By April 1940 the WNEL had 51 branches in rural areas of Queensland as well as a large branch in Brisbane.[8] As at May that year, the Legion was organised into a first aid and home nursing auxiliary, a transport division (which included horse and mechanised transport units) a land workers' section, a communication unit, despatch riders, a cooking unit and the air wing section.[9] By July 1940 there were six different organisations training women for war work in the Brisbane region. Ryan and the members of the other organisations rejected a proposal made by The Courier-Mail that the six organisations be combined, however.[10] At this time the WNEL had 4,000 members, of whom 1,600 were located in Brisbane, and included a transport section and an air unit. It also provided training in first aid, field cooking, physical fitness and radio communications.[11] At about this time the WNEL also became affiliated with the British First Aid Nursing Yeomanry.[12] The WNEL and other war-related women's organisations prominently participated in the 1941 Brisbane Exhibition.[13] In late 1941 General Thomas Blamey, the commander of the Australian Imperial Force, stated that Australian women should prepare to work in the national economy rather than train to be dispatch riders or signalers. In response, Ryan argued that "The whole situation will be changed if the enemy attacks our shores. Then women would have to be utilised in many more ways than seems likely at present. So we'll go on training".[14]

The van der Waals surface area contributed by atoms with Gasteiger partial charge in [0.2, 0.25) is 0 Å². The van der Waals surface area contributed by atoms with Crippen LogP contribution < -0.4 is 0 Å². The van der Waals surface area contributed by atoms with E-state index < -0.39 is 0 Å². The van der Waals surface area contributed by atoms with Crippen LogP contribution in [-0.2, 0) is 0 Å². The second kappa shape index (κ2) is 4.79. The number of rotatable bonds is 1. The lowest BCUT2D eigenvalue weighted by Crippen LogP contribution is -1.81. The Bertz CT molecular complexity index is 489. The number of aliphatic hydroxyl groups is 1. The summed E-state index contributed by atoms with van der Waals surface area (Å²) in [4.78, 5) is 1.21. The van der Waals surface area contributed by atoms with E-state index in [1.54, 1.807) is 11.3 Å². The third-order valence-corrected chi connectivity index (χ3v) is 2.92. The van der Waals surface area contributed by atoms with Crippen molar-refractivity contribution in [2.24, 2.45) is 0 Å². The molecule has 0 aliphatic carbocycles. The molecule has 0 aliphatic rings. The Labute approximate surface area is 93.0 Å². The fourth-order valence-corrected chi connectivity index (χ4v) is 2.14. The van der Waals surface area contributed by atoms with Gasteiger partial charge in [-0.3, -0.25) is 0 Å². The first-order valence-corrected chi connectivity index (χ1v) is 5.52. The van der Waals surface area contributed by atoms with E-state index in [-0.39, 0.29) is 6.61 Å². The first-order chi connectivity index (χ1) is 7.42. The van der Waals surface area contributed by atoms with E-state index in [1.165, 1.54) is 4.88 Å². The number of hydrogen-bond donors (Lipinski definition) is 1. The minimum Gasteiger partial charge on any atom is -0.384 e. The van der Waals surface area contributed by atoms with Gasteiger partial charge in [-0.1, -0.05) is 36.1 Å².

Some members of the WNEL took a more active role in the war following the outbreak of the Pacific War. From March 1942 WNEL volunteers watched for naval mines in the Brisbane River under the command of the Royal Australian Navy.[15] Members of the Legion also participated in the Volunteer Air Observers Corps.[16] By 1943 the WNEL included a Motor Transport Corps and clerical staff assigned to help United States military units in Australia. Women who volunteered for these roles could choose to not be posted outside of their home area.[2][17][18] At this time the WNEL's headquarters was located in Adelaide Street, Brisbane.[19] Later in the war WNEL members also served as drivers for Dutch and British military personnel in Queensland. WNEL drivers were paid between £5 and £10 per week.[20]